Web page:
by Matt Shine |
The Repsol rider will try to win again —starting January 1st— the title of the toughest rally in the world
Argentina, Chile and Peru. Those are the countries that will see the Dakar caravan pass through their landscapes and deserts as the next stage starts Sunday, January 1st, 2012.
In the motorcycles category, a name stands out above all the others, Marc Coma. The Repsol rider, three times winner of the Dakar, travels to South America with a clear aim: to achieve in Lima his second consecutive bronze touareg.
The road to the Peruvian capital will be long an difficult. A diagonal of nearly 9.000 kilometres, from the Atlantic to the Pacific coast, will challenge the participants that dare face the toughest rally on earth. All that from next January 1st, starting from the Argentinean city of Mar del Plata, where Marc Coma arrives after participating in nine editions and with the aim to celebrate his tenth Dakar with the second consecutive title, a feat that he has not yet been able to achieve.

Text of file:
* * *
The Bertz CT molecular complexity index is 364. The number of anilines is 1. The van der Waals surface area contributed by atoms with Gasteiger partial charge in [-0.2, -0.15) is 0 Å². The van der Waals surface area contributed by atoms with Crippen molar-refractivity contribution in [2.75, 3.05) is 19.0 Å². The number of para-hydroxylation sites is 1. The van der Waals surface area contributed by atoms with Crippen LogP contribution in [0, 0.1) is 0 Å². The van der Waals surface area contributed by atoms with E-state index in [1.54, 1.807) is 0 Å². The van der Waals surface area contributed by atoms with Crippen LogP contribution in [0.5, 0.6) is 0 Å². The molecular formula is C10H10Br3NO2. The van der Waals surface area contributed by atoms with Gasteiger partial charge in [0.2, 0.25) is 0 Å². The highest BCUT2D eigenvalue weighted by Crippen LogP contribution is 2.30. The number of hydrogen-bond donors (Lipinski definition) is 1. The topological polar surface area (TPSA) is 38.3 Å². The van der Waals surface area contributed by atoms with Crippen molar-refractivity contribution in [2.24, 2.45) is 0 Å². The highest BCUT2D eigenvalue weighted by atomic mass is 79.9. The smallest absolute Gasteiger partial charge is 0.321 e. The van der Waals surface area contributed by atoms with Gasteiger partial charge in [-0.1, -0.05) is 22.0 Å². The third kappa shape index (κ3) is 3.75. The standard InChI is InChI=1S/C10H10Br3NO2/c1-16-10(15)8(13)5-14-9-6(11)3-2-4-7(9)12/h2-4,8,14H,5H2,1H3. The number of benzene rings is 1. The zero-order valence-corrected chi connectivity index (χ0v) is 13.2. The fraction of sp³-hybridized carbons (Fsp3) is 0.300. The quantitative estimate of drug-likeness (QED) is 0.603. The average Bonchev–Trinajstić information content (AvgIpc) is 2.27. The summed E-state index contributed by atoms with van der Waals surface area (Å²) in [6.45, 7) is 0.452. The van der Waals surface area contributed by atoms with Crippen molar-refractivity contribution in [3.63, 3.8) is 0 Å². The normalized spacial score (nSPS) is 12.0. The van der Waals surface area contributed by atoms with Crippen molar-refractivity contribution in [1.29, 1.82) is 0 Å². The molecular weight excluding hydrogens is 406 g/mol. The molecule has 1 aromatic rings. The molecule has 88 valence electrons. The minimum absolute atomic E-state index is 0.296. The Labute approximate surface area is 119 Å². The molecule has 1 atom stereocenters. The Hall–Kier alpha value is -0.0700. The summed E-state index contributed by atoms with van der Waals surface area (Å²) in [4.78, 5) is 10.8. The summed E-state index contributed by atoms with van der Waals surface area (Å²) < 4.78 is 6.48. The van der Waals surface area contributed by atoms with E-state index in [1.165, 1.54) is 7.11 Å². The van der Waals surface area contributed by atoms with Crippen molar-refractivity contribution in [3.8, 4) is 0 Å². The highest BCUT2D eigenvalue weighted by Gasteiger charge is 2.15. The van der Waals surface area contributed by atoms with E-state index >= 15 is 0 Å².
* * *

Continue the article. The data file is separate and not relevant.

Considered the most African edition of the three held in South America, 14 stages —4,406 timed kilometres— in 15 days await the Repsol rider and his KTM 450 Rally. Only one rest day in Copiapó, will allow the riders to take a break before facing the second part of the race, that for this year will have new and more strict rules, with heavy penalties for engine changes. For this challenge, his nine years of experience in the rally and the support of his team mate Joan Pedrero, place him once again as the main rival to beat.
With four World Championships and three Dakar titles, Marc Coma already is the most successful Spanish rider of the history of this category. Nevertheless, the desire to win does not disappear. The Repsol rider wants to be, next January 15th, the first participant of this historical rally to raise the bronze touareg in Peru's capital city , Lima.
"Truth is I have very good feelings and I am in full physical form. We expect a tough and demanding rally, where experience will be a key factor. Although we have to be focused from the first day, the stages in Atacama and Peru can decide the race.
I don't feel pressure, so I simply face the race with the same strength and determination. I will compete as always and then we will see what we can do. To win again will undoubtedly be the best reward, as there have been some years that a winner does not repeat victory, but we have to do it step by step".